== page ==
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Teesto man given 5 years for arson


Neville Roanhorse, 39, of Teesto, Arizona, has been sentenced to five years in federal prison for setting a neighbor’s house on fire.

This is one of those rare cases where an arson case was bumped up to federal prosecution. But it turned out to be more than a simple arson and included skinwalkers and an attempt to commit suicide by cop.

According to court records, Roanhorse was arrested on July 6, 2020, three days after Navajo Police received a call from Roanhorse’s mother complaining that her son was wandering around the area of her residence either extremely drunk or high.

When a police officer arrived at her house, Laura Roanhorse told them that her son was walking toward their neighbor’s house and he was in possession of a knife.

The officer then traveled the 1.5 miles to the neighbor’s residence and when he got there, he saw a man going into a shed on the property.

The officer instructed the man to come out of the shed and when he did, he was carrying a rifle.

Feeling in danger of his life, the officer drew his duty weapon and fired, hitting the man. The officer then called for backup and a medic.

Neville Roanhorse was then transported to the Flagstaff Medical Center and treated for his injury. He had been shot twice, once in the left forearm and then again in the right shoulder.

By the time backup showed up, they realized the main structure was on fire and they contacted the Navajo Fire Department which was unable to save the structure. It burned to the ground.

On July 4, Roanhorse agreed to waive his rights and talk to FBI agents.

He stressed that he had not been drinking that day and said he did not take drugs. Early on he said he became convinced the previous morning that his neighbors were planning to send witches or skinwalkers to his home to harass him and his family.

He said he came to the belief that his neighbors were out to get him because of a recent incident in Winslow where they were out drinking and Roanhorse broke his neighbor’s arm.
He said he decided to go over to his neighbor’s house that day to burn down their hogan and kill them before they killed him.

Armed with a knife, Roanhorse went to his neighbor’s residence and went into their hogan located north of the house. He said he tried to burn the hogan down with a match but he couldn’t get it to light up.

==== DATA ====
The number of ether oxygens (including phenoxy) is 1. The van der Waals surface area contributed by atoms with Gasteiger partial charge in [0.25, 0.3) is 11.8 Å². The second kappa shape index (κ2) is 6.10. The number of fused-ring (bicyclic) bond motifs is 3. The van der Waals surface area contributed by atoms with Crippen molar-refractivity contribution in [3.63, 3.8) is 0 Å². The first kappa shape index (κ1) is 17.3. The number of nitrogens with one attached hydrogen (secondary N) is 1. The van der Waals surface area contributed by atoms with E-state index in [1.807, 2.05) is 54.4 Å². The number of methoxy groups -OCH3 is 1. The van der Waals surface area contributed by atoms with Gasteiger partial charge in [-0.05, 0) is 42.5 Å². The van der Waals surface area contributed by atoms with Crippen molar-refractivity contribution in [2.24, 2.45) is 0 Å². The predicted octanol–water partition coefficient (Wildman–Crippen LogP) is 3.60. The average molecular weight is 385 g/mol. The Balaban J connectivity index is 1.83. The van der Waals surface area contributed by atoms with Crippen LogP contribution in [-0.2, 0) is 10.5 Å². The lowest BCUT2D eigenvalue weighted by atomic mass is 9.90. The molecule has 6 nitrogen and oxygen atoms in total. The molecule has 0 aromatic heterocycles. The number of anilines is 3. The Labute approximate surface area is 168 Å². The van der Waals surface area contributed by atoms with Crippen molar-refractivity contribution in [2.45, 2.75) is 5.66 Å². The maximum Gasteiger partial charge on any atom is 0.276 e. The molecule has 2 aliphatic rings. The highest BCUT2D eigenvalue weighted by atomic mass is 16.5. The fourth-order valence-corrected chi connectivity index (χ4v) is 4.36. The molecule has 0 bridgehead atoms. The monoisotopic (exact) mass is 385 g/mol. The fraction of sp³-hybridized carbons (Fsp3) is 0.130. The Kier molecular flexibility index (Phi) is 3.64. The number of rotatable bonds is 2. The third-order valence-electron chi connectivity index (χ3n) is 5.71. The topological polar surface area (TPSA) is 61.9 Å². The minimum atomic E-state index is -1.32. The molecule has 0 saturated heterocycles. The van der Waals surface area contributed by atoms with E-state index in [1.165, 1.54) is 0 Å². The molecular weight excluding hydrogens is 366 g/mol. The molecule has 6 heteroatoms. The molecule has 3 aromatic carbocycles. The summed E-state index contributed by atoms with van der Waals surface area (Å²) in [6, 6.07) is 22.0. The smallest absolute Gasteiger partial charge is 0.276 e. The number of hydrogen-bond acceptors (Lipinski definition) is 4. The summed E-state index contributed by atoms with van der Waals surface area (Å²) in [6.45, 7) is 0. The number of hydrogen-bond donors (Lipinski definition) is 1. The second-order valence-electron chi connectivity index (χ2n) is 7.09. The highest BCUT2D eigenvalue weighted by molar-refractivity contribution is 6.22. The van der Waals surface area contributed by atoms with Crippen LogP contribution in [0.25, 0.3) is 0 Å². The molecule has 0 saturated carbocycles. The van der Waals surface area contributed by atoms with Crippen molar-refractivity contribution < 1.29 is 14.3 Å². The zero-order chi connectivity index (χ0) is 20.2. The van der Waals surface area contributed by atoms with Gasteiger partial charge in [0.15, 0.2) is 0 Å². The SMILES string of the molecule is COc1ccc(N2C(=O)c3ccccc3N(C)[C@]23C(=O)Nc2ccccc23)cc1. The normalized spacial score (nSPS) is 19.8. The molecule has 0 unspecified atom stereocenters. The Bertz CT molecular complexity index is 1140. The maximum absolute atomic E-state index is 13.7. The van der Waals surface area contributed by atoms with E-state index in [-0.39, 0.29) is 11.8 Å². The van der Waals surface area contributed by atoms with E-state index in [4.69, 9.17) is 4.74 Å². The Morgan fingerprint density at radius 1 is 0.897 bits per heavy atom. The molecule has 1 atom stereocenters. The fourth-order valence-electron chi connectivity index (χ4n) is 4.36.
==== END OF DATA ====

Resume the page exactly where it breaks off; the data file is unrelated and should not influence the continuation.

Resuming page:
He said he then went to the front door of the residence and knocked but no one answered. He then went to the back door and broke out the windows.

He entered the house and began tearing up anything he could find. He was able to find a lighter, cooking oil and paper in the house.

He lighted the papers and one by one he placed them on furniture throughout the house.

As he was doing this, he found a rifle and decided to steal it. He said he thought at first it was a .22 but looking at it closely he realized it was a pellet gun. The rifle, however looked real so he decided to take it with him.

As he was leaving, he saw a Navajo Police unit drive up to the residence so he quickly ran to a nearby shed. When the officer told him to step out, he said he knew he would be arrested and did not want to go back to prison.

He came out holding the rifle over his head. He then lowered his arms and pointed the rifle at the officer. He said he knew when he pointed the rifle at the officer, he would be shot. Once he was shot, he dropped the rifle and fell to the ground.

He also said in the interview that members of his family knew what he planned to do and they tried to stop him.

Roanhorse had been in custody since his arrest and will be given credit for time served. Upon his release, he will be under supervised probation five years.

About The Author

Bill Donovan

Bill Donovan has been writing about the Navajo Nation government since 1971 and for the Navajo Times since 1976. He is currently semi-retired and is living in Torrance, California, and continues to report for the Navajo Times.


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